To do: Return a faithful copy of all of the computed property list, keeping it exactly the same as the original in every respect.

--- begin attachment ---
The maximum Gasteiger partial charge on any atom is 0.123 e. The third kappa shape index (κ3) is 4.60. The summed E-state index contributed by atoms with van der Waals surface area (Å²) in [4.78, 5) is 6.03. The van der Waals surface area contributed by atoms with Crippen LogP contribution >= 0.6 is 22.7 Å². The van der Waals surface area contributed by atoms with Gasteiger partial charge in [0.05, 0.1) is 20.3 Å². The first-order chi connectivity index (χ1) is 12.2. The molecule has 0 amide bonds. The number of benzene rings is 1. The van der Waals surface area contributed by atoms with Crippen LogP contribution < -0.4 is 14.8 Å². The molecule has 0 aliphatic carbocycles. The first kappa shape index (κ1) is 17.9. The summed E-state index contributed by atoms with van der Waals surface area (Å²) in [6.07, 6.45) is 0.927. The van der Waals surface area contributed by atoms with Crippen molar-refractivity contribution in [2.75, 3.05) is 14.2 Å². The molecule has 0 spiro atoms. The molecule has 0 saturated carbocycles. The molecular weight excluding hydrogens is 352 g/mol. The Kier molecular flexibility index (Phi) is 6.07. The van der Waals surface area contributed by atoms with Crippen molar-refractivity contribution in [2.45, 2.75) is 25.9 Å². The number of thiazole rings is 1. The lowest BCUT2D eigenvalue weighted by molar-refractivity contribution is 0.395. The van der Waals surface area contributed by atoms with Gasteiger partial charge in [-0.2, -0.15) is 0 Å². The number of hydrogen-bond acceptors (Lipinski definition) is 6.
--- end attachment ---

The maximum Gasteiger partial charge on any atom is 0.123 e. The third kappa shape index (κ3) is 4.60. The summed E-state index contributed by atoms with van der Waals surface area (Å²) in [4.78, 5) is 6.03. The van der Waals surface area contributed by atoms with Crippen LogP contribution >= 0.6 is 22.7 Å². The van der Waals surface area contributed by atoms with Gasteiger partial charge in [0.05, 0.1) is 20.3 Å². The first-order chi connectivity index (χ1) is 12.2. The molecule has 0 amide bonds. The number of benzene rings is 1. The van der Waals surface area contributed by atoms with Crippen LogP contribution < -0.4 is 14.8 Å². The molecule has 0 aliphatic carbocycles. The first kappa shape index (κ1) is 17.9. The summed E-state index contributed by atoms with van der Waals surface area (Å²) in [6.07, 6.45) is 0.927. The van der Waals surface area contributed by atoms with Crippen molar-refractivity contribution in [2.75, 3.05) is 14.2 Å². The molecule has 0 spiro atoms. The molecule has 0 saturated carbocycles. The molecular weight excluding hydrogens is 352 g/mol. The Kier molecular flexibility index (Phi) is 6.07. The van der Waals surface area contributed by atoms with Crippen molar-refractivity contribution in [2.45, 2.75) is 25.9 Å². The number of thiazole rings is 1. The lowest BCUT2D eigenvalue weighted by molar-refractivity contribution is 0.395. The van der Waals surface area contributed by atoms with Gasteiger partial charge in [-0.2, -0.15) is 0 Å². The number of hydrogen-bond acceptors (Lipinski definition) is 6.